6 Stocks That Could Jump If Oil Hits $150 A Barrel

by: Vatalyst

Commodity price changes have been and will be facts of life. They are hard (if not impossible) to predict, causing stress to commuting workers and retirees on fixed incomes. Investors are quick to flock to Exxon (NYSE:XOM) and total return ETfs like OIL, but which oil companies will increase in value most, allowing investors to hedge the price of oil through investment?

Fortunately, the impact of oil price hikes on oil producers was observed in the 2008 commodity bubble. The changes in share prices over the past five years provide a road map for how the shares of oil producers fared at different prices. The past five years of data show significant, but limited dependence on crude oil prices (west Texas intermediate crude oil spot price per barrel) for several energy industry stocks:


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The slope is the ratio of returns on the stock to returns on crude oil over the past 5 years. For example, ATP Oil & Gas Corp. (ATPG) returns, on average, were 0.81 times the price increase of oil. The R-squared (RSQ) value is the percentage of the variance in the stock’s returns that can be explained by changes in oil price. Notice that over five years the prospects of these companies are influenced by many factors, not just the price of oil.

ATP Oil & Gas Corp. (ATPG) has responded the most out of all these stock to price changes in oil. The company’s balance sheet is weak, with liabilities that are greater than assets, resulting in negative equity. ATPG has also suffered negative trailing twelve month earnings. As a result, it has a negative price to book ratio, and a negative trailing price to earnings ratio. Though its price to sales ratio is 0.89, and it has an expected forward price to earnings ratio of 7.91, it is hard to recommend a negative equity stock.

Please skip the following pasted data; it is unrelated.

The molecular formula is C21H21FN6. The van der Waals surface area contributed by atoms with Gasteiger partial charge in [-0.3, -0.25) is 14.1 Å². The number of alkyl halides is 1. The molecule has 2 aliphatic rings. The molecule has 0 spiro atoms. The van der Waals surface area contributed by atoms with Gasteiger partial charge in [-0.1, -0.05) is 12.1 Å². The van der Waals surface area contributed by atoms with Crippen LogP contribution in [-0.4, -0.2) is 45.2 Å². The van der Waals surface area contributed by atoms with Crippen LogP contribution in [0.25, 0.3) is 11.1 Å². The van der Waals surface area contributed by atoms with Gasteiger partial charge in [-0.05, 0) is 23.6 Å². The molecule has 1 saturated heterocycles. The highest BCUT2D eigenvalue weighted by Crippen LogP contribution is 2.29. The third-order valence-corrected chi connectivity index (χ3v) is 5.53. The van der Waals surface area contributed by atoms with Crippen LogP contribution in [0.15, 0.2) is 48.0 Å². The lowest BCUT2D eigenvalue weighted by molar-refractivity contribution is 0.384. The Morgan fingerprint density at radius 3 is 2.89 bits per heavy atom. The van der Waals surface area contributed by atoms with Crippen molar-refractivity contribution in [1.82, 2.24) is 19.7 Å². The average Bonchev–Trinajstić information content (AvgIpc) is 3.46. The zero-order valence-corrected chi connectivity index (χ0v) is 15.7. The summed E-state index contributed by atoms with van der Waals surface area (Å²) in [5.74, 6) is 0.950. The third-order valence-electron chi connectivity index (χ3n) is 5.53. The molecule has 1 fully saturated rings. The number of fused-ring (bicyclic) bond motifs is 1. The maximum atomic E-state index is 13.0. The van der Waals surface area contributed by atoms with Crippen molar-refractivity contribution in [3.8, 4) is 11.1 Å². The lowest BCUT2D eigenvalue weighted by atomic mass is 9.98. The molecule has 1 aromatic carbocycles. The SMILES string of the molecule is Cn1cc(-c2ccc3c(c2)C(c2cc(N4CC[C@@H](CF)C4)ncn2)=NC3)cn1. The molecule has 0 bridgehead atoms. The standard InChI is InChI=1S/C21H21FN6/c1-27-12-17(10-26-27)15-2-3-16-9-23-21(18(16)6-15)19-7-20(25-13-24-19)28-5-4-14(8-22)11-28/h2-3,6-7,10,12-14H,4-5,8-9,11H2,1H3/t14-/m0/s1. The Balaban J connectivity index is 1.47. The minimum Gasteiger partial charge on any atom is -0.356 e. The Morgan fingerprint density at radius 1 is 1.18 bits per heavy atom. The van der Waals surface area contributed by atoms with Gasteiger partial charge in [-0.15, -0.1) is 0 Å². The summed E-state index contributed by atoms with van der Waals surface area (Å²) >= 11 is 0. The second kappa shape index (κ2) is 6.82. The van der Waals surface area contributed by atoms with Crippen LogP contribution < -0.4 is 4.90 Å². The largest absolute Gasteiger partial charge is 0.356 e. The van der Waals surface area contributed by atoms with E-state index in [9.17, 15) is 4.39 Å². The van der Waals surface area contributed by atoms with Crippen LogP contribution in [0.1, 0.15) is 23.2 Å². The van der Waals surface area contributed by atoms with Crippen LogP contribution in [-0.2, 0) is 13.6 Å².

Suncor Energy Inc. (NYSE:SU) has a stronger balance sheet. It is arguably the most expensive stock on the list with a price to book ratio of 1.29, a price to sales ratio of 1.27, and a price to earnings ratio of 12.34 (trailing twelve months).

Hess Corporation (NYSE:HES) provides a combination of cheap valuations and responsiveness to oil price. Hess has a price to book ratio of 1.00, a price to sales ratio of 0.51, and a price to earnings ratio of 6.85 (trailing twelve months). Its low gross margins bode well for future responsiveness to oil price since its lower margins jeopardize future profits in the event of lower oil prices.

CNOOC Ltd. (NYSE:CEO) has a higher profit margin and is less responsive to oil prices. Its valuations are less attractive than those of HES, with a price to book ratio of 2.50, a price to sales ratio of 2.95, and a price to earnings ratio of 9.89 (trailing twelve months).

Chevron Corp. (NYSE:CVX) is a cheaper alternative with less co-movement with crude oil. It has a price to book ratio of 1.69, a price to sales ratio of 0.90, and a price to earnings ratio of 8.52 (trailing twelve months).

Heritage Oil PLC (OTC:HGOCF) has failed to move with prices of oil. The company needs to increase sales to improve its valuation. It has a price to book ratio of 0.88, a price to sales ratio of 198.03, and a price to earnings ratio of 0.98 (trailing twelve months).

So what is the best way to use these stocks to construct an oil hedge? Mixing different stocks will increase the percentage of price changes that are caused by oil price since the stock-specific risks will drop with diversification. However, the overall valuations in the portfolio will be an average of company valuations.

A portfolio of 30% SU, 50% HES, and 20% CVX would have a slope of 0.60, an R-squared of 0.35, a price to book ratio of 1.23, a price to sales ratio of 0.82, and a price to earnings ratio of 8.83 (trailing twelve months). This would be a cheap portfolio with 30% of its returns corresponding to changes in the price of oil.

Disclosure: I have no positions in any stocks mentioned, and no plans to initiate any positions within the next 72 hours.

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